Another myth… Michael Martin and the Speakership

The death of Lord Martin led to the media quite pervasively repeating the myth that was propagated at the time that he resigned the Speakership of the House of Commons, namely that, to quote one newspaper, he was ‘the first Speaker to be pushed out of the role since Sir John Trevor in 1695.’  This is, to put it kindly, historically inaccurate.  As I pointed in a post on Lords of the Blog when he left the Speakership, he was the first since 1835, not 1695, to be forced out.

In 1695, Sir John Trevor did not resign as Speaker.  He was expelled from the House.  He was not the last to be forced out.   Two other Speakers in succeeding centuries were denied re-election: Sir Fletcher Norton in 1780 and Sir Charles Manners-Sutton in 1835.

It is not clear where this myth originated.  It is on a scale with the equally inaccurate claim that Mhairi Black was the youngest MP in more than 300 years when first elected in 2015.  As regular readers will be only to well aware from earlier posts, that is out by a similar time scale to that of Michael Martin’s departure.

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About Lord Norton

Professor of Government at Hull University, and Member of the House of Lords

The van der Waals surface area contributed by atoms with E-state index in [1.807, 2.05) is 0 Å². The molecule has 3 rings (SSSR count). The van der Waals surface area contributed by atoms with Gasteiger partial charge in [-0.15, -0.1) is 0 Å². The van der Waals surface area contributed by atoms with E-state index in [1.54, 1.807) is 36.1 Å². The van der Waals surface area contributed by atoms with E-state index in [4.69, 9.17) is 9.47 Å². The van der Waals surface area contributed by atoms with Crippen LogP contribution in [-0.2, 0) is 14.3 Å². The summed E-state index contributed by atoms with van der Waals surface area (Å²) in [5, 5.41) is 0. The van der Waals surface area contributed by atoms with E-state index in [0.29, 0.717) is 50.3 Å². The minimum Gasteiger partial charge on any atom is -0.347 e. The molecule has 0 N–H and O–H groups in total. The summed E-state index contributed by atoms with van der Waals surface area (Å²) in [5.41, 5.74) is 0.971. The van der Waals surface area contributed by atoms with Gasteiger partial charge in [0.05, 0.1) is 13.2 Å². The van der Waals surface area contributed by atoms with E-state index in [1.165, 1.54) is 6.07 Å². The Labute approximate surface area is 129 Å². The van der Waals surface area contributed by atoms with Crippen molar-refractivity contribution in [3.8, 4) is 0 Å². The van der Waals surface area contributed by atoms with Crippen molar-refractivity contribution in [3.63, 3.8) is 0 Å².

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2 Responses to Another myth… Michael Martin and the Speakership

  1. Croft says:

    Fingers crossed he isn’t the last speaker forced out of office for long 😉

    (The answer is surely that journalists don’t do basic fact checking well enough)

  2. maud elwes says:

    The simple answer here, LN, is make sure we give a well rounded education, from a young age, say five years, on Democracy, our Parliament, and how these matters, matter. If young people are exposed as young as babies to what and how ‘Fake News’ works and spreads, they will automatically reject information from their innate scepticism.

    Five years being the age chosen to enlighten our school children on all bodily functions once considered only suitable for adults.

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